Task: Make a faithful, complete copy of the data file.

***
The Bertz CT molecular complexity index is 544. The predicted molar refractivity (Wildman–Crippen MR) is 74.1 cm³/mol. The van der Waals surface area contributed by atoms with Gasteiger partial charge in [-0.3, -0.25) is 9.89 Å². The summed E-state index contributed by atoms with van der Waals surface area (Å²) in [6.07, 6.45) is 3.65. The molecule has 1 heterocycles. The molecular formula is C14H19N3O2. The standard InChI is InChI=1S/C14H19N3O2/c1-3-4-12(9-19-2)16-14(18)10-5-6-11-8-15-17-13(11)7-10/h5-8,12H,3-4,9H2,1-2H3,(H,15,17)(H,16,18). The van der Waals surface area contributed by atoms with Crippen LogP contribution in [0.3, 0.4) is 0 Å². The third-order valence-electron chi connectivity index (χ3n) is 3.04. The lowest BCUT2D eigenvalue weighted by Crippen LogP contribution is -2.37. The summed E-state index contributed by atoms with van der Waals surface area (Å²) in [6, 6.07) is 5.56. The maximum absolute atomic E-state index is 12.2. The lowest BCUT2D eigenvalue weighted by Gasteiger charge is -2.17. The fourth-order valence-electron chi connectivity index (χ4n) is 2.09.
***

The Bertz CT molecular complexity index is 544. The predicted molar refractivity (Wildman–Crippen MR) is 74.1 cm³/mol. The van der Waals surface area contributed by atoms with Gasteiger partial charge in [-0.3, -0.25) is 9.89 Å². The summed E-state index contributed by atoms with van der Waals surface area (Å²) in [6.07, 6.45) is 3.65. The molecule has 1 heterocycles. The molecular formula is C14H19N3O2. The standard InChI is InChI=1S/C14H19N3O2/c1-3-4-12(9-19-2)16-14(18)10-5-6-11-8-15-17-13(11)7-10/h5-8,12H,3-4,9H2,1-2H3,(H,15,17)(H,16,18). The van der Waals surface area contributed by atoms with Crippen LogP contribution in [0.3, 0.4) is 0 Å². The third-order valence-electron chi connectivity index (χ3n) is 3.04. The lowest BCUT2D eigenvalue weighted by Crippen LogP contribution is -2.37. The summed E-state index contributed by atoms with van der Waals surface area (Å²) in [6, 6.07) is 5.56. The maximum absolute atomic E-state index is 12.2. The lowest BCUT2D eigenvalue weighted by Gasteiger charge is -2.17. The fourth-order valence-electron chi connectivity index (χ4n) is 2.09.